Originally published on the Tea Journey Website in 2022.
In six years, the Jasbire Tea Processing Center in Jasbire, Ilam, a village of 150 households less than 20 miles from the main tea hubbub of eastern Nepal, has earned an outsized reputation for innovation.
Sharad Subba, who lives two minutes from his factory, is breathing new life into the tea scene. Subba was born and raised in the village. For as long as he can remember, he says, he has seen his parents growing and harvesting tea there.
“One of the reasons why I couldn’t continue my studies was because of the tea,” he smiles.
The statement seems odd at first, but after an afternoon of observing it, it’s easy to imagine its commitment to a life of learning tea. Subba is consumed entirely with tea leaves. It becomes clear that the closeness between his professional and personal life is not a mere accident but his design.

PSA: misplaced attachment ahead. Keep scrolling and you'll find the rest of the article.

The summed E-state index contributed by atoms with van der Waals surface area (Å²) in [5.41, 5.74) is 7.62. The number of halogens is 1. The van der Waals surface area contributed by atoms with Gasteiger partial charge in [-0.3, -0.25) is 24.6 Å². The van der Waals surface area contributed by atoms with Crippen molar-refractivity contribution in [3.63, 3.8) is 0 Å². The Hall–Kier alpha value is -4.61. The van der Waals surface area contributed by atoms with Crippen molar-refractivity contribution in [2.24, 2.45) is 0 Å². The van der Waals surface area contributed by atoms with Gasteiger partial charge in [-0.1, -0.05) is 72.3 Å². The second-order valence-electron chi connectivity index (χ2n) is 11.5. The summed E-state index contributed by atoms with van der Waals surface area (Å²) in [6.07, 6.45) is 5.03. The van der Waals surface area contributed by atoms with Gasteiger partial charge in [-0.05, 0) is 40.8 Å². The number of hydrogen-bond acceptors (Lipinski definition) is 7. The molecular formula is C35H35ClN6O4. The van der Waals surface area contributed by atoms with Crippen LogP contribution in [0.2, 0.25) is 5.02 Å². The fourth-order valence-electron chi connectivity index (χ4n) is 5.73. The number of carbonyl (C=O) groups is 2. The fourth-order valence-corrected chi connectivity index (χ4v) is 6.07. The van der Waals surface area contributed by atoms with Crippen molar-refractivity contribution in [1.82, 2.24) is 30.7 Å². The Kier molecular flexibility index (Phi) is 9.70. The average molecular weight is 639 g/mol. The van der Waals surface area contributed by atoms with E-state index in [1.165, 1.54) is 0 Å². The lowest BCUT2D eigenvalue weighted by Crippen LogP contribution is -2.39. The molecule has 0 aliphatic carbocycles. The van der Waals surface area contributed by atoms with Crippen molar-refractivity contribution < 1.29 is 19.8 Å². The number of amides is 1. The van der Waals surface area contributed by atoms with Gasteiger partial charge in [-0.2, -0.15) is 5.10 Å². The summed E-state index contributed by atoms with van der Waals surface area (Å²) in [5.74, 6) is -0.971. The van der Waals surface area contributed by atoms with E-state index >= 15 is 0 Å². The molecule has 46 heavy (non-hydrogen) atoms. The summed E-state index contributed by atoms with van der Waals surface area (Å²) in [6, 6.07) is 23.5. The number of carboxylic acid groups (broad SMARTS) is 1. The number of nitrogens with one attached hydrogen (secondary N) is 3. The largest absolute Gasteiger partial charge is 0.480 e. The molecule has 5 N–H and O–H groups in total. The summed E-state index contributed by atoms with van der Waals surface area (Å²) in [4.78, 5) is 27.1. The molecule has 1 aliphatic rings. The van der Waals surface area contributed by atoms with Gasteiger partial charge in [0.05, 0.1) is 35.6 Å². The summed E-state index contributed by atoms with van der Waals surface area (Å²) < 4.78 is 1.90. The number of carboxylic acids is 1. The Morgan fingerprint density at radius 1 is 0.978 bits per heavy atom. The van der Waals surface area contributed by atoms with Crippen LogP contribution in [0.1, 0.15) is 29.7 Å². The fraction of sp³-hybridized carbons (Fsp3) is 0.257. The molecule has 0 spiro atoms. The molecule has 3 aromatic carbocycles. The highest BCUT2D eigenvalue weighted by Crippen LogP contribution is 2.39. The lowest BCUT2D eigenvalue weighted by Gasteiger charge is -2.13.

I don’t know which came first, the house or the factory, but I know that if he could, Subba would live in his factory or have his factory inside his house. However, he probably doesn’t because his daily life would disrupt the tea too much.
A center of activity
In April, the Jasbire Tea Processing Center was open all day. Due to its unique and favorable microclimate, the first harvest of Jasbire is earlier than that of the surrounding villages.
The factory gate welcomed the cool air from Ilam to counteract the hot air drying the tea leaves. People, especially women, came in with their blue nylon bags filled with pickings of a leaf and a bud. Some arrived by scooter; some walked with their children right behind them. They traveled from all parts of Jasbire.